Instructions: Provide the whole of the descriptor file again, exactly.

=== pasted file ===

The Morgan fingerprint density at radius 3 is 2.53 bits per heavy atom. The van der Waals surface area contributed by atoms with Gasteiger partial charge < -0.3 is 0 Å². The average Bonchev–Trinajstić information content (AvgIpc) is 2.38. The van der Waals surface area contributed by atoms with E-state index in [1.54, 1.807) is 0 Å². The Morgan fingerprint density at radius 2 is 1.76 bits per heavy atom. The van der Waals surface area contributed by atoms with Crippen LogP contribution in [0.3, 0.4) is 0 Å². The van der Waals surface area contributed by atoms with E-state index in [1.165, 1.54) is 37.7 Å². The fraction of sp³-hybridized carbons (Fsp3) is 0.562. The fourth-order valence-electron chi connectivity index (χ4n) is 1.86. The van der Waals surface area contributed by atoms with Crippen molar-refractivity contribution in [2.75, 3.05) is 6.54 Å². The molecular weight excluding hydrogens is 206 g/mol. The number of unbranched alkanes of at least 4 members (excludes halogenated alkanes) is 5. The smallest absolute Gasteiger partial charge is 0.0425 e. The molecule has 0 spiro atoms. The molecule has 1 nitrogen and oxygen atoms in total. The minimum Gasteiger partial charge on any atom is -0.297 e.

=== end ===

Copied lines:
The Morgan fingerprint density at radius 3 is 2.53 bits per heavy atom. The van der Waals surface area contributed by atoms with Gasteiger partial charge < -0.3 is 0 Å². The average Bonchev–Trinajstić information content (AvgIpc) is 2.38. The van der Waals surface area contributed by atoms with E-state index in [1.54, 1.807) is 0 Å². The Morgan fingerprint density at radius 2 is 1.76 bits per heavy atom. The van der Waals surface area contributed by atoms with Crippen LogP contribution in [0.3, 0.4) is 0 Å². The van der Waals surface area contributed by atoms with E-state index in [1.165, 1.54) is 37.7 Å². The fraction of sp³-hybridized carbons (Fsp3) is 0.562. The fourth-order valence-electron chi connectivity index (χ4n) is 1.86. The van der Waals surface area contributed by atoms with Crippen molar-refractivity contribution in [2.75, 3.05) is 6.54 Å². The molecular weight excluding hydrogens is 206 g/mol. The number of unbranched alkanes of at least 4 members (excludes halogenated alkanes) is 5. The smallest absolute Gasteiger partial charge is 0.0425 e. The molecule has 0 spiro atoms. The molecule has 1 nitrogen and oxygen atoms in total. The minimum Gasteiger partial charge on any atom is -0.297 e.